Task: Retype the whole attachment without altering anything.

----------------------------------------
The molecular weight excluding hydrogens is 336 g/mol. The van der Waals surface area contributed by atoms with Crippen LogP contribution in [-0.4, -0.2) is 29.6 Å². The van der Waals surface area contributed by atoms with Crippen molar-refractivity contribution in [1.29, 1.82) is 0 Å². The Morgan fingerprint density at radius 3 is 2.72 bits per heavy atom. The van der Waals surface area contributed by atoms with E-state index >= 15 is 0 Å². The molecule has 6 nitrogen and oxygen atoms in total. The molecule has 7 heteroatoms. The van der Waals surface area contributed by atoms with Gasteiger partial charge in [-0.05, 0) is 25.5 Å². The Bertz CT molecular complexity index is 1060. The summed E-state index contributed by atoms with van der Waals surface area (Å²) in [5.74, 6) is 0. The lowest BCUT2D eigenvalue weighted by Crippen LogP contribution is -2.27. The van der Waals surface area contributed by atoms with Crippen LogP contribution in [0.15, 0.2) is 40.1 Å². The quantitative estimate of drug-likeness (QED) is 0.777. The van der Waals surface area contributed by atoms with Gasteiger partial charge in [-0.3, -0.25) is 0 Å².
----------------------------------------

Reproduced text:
The molecular weight excluding hydrogens is 336 g/mol. The van der Waals surface area contributed by atoms with Crippen LogP contribution in [-0.4, -0.2) is 29.6 Å². The van der Waals surface area contributed by atoms with Crippen molar-refractivity contribution in [1.29, 1.82) is 0 Å². The Morgan fingerprint density at radius 3 is 2.72 bits per heavy atom. The van der Waals surface area contributed by atoms with E-state index >= 15 is 0 Å². The molecule has 6 nitrogen and oxygen atoms in total. The molecule has 7 heteroatoms. The van der Waals surface area contributed by atoms with Gasteiger partial charge in [-0.05, 0) is 25.5 Å². The Bertz CT molecular complexity index is 1060. The summed E-state index contributed by atoms with van der Waals surface area (Å²) in [5.74, 6) is 0. The lowest BCUT2D eigenvalue weighted by Crippen LogP contribution is -2.27. The van der Waals surface area contributed by atoms with Crippen LogP contribution in [0.15, 0.2) is 40.1 Å². The quantitative estimate of drug-likeness (QED) is 0.777. The van der Waals surface area contributed by atoms with Gasteiger partial charge in [-0.3, -0.25) is 0 Å².